their graduation from a four-year naturopathic program. In 2009,
we will celebrate the "Best of Naturopathic Medicine"
with our competition for best papers now underway.
We have enjoyed our summer break and
are now looking forward to resuming our fall season of publishing
the Townsend Letter. Part of the
fun of summer vacations is to step out from the normal routine and
try something "outside of the box." One of my favorite
magazines arriving in the office for waiting room reading is Outside.
This is my opportunity to vicariously explore the world from the
vantage point of big adventure and brute muscle power. Lacking the
latter and generally not brave enough to engage in adventuring,
we usually travel to cities and landscapes, enjoy culture and ambience,
and meet family and friends. This summer, my wife, Deborah, and
I were planning a family get-together with her mom and family in
Lake County, California. However, days before we were to begin our
trip, California lit up with the wildfires, and we were not terribly
interested in breathing the fumes. We opted to travel locally through
Northern Washington State and were delighted with the beauty of
the Cascade landscapes.
Later, we traveled to Mt. Hood near Portland, Oregon where the ski
pack still gets to enjoy winter sports on July 4th. Toward the end
of our sojourn, I was experiencing the "angst of needing to
do something," so I walked out from our Alpine lodging to take
a little hike. Dressed in sneakers, carrying a book and sweatshirt,
but without water or first-aid kit or cell phone, I ventured up
a trail, starting from a local ski resort. It was a beautiful afternoon,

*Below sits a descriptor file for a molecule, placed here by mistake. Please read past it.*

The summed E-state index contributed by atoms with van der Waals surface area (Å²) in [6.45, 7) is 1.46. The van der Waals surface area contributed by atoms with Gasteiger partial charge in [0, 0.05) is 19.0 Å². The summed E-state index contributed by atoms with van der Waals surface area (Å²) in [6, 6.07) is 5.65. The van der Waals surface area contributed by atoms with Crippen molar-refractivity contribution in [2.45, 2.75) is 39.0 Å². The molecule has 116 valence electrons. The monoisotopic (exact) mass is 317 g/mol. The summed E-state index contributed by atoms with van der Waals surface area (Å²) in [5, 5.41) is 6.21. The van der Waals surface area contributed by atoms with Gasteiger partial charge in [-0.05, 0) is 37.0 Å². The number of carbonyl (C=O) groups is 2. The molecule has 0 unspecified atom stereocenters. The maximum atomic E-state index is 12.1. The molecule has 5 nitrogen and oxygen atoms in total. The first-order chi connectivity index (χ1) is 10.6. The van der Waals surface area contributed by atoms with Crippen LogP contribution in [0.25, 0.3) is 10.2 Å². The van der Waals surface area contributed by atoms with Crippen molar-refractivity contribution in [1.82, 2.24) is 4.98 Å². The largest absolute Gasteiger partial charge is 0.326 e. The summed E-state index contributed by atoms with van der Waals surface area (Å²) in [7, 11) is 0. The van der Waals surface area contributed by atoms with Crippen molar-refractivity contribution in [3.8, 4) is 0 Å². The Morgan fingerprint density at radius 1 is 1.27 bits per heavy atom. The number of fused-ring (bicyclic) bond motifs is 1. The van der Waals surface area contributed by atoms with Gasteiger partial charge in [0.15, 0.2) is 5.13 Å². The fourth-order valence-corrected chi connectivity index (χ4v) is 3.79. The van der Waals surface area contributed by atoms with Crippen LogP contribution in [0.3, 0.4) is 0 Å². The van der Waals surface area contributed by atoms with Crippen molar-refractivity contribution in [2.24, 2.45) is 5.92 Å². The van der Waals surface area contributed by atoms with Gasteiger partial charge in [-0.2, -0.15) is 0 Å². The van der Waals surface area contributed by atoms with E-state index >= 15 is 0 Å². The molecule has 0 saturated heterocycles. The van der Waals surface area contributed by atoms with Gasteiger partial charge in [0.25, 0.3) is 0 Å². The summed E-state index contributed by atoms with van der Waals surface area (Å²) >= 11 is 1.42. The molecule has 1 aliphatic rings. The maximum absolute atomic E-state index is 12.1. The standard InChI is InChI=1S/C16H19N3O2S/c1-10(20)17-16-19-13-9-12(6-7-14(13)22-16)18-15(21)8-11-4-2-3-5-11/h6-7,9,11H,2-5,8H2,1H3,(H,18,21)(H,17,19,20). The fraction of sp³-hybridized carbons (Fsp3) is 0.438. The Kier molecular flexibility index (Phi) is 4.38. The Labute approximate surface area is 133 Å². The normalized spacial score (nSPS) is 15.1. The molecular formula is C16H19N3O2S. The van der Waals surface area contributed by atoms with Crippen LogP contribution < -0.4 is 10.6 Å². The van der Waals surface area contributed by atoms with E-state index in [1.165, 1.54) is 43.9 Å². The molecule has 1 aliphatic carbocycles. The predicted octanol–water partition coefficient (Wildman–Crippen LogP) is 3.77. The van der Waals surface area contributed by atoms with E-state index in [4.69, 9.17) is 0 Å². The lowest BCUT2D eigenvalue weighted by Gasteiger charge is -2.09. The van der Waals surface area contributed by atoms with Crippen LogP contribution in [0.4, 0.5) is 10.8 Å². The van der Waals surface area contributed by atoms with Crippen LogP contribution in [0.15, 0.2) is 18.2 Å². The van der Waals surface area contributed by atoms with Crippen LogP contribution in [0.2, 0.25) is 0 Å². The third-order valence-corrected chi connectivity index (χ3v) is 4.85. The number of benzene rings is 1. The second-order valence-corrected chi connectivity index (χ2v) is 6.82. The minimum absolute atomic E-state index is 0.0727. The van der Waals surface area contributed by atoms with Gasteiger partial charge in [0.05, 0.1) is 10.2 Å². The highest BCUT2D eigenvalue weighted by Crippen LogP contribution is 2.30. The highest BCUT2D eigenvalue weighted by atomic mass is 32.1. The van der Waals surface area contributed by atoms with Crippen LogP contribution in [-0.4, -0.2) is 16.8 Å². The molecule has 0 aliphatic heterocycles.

and the trail was well-marked, being a ski trail, but there was
not a human being – or animal for that matter – to be
seen. I was enjoying the climb and ventured further up the sandy
trail, which was occasionally covered with first, an island of snow
or two, and then, larger islands of snow. Soon, the question became,
do I turn back now that the terrain is getting quite a bit steeper
or continue to Timberline Lodge another three miles up? Thinking
of my reading in Outside, I decided
that making it up the trail would be just the sort of adventure
I needed, but I was also very aware that if I tripped and fell or
injured myself or had any medical emergency, I would be facing nature
without water, food, or shelter and with nobody even aware of my
whereabouts. Yes, this was foolishness, but it was the type of adventure
that matched my stamina and wherewithal, and I opted to continue
up the trail.
Soon, there were only trees and snow, but because the path was a
ski trail, it didnt seem likely Id get lost at two in the afternoon.
My goal was to get up this slope without injury, and I depended
on the denizens of the ski slope, the trees, to provide my support.
Climbing, then stopping by a tree to read the book I had brought
for a breather, and then hiking anew seemed an enjoyable not a threatening
adventure. But the worry about what I would do if I was injured
was always there. There were definitely moments on the snow when
I began to slide and lose control. And there were the times when
my legs just did not want to pull me up anymore. Wouldn't it be
nice just to stop here and read my book? But I knew that if I dropped
down for too long, I would gently fall asleep and might not be able
to get going again. And there was no ski patrol or any other soul
venturing around me. An hour or so later, the ski chairs around
Timberline Lodge came into view. I had made it up the trail and
had not allowed the fear of hiking alone to overcome me. It was
very enjoyable to have a beer at the lodge and reminisce about my
own sense of facing nature on its own terms.
Jonathan Collin, MD
1. US Congress. Office of Technology
Assessment. Unconventional Cancer Treatments, OTA-H-405. Washington,
DC: US Government Printing Office. September 1990.